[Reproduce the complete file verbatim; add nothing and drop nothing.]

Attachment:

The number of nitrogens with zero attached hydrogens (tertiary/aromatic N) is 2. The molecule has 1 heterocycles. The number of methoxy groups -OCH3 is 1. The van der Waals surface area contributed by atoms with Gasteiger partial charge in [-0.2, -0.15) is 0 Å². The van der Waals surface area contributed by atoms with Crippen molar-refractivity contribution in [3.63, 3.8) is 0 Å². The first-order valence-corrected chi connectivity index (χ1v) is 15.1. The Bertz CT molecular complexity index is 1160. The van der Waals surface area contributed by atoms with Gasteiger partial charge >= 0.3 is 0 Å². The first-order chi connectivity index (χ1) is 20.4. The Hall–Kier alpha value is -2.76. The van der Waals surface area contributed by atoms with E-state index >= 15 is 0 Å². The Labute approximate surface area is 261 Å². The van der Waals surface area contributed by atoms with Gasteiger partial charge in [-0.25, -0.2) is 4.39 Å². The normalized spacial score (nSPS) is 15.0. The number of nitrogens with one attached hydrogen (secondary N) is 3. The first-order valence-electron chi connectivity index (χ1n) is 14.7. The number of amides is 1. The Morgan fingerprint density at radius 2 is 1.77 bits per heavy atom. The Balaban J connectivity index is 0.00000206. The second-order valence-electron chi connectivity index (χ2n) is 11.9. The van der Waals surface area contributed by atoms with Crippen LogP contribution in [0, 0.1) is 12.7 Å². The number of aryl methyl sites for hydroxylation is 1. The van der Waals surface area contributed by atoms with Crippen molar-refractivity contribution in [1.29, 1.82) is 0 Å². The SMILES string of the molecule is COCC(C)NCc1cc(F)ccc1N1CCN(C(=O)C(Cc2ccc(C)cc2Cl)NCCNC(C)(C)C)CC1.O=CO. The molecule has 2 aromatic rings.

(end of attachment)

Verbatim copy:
The number of nitrogens with zero attached hydrogens (tertiary/aromatic N) is 2. The molecule has 1 heterocycles. The number of methoxy groups -OCH3 is 1. The van der Waals surface area contributed by atoms with Gasteiger partial charge in [-0.2, -0.15) is 0 Å². The van der Waals surface area contributed by atoms with Crippen molar-refractivity contribution in [3.63, 3.8) is 0 Å². The first-order valence-corrected chi connectivity index (χ1v) is 15.1. The Bertz CT molecular complexity index is 1160. The van der Waals surface area contributed by atoms with Gasteiger partial charge >= 0.3 is 0 Å². The first-order chi connectivity index (χ1) is 20.4. The Hall–Kier alpha value is -2.76. The van der Waals surface area contributed by atoms with E-state index >= 15 is 0 Å². The Labute approximate surface area is 261 Å². The van der Waals surface area contributed by atoms with Gasteiger partial charge in [-0.25, -0.2) is 4.39 Å². The normalized spacial score (nSPS) is 15.0. The number of nitrogens with one attached hydrogen (secondary N) is 3. The first-order valence-electron chi connectivity index (χ1n) is 14.7. The number of amides is 1. The Morgan fingerprint density at radius 2 is 1.77 bits per heavy atom. The Balaban J connectivity index is 0.00000206. The second-order valence-electron chi connectivity index (χ2n) is 11.9. The van der Waals surface area contributed by atoms with Crippen LogP contribution in [0, 0.1) is 12.7 Å². The number of aryl methyl sites for hydroxylation is 1. The van der Waals surface area contributed by atoms with Crippen molar-refractivity contribution in [1.29, 1.82) is 0 Å². The SMILES string of the molecule is COCC(C)NCc1cc(F)ccc1N1CCN(C(=O)C(Cc2ccc(C)cc2Cl)NCCNC(C)(C)C)CC1.O=CO. The molecule has 2 aromatic rings.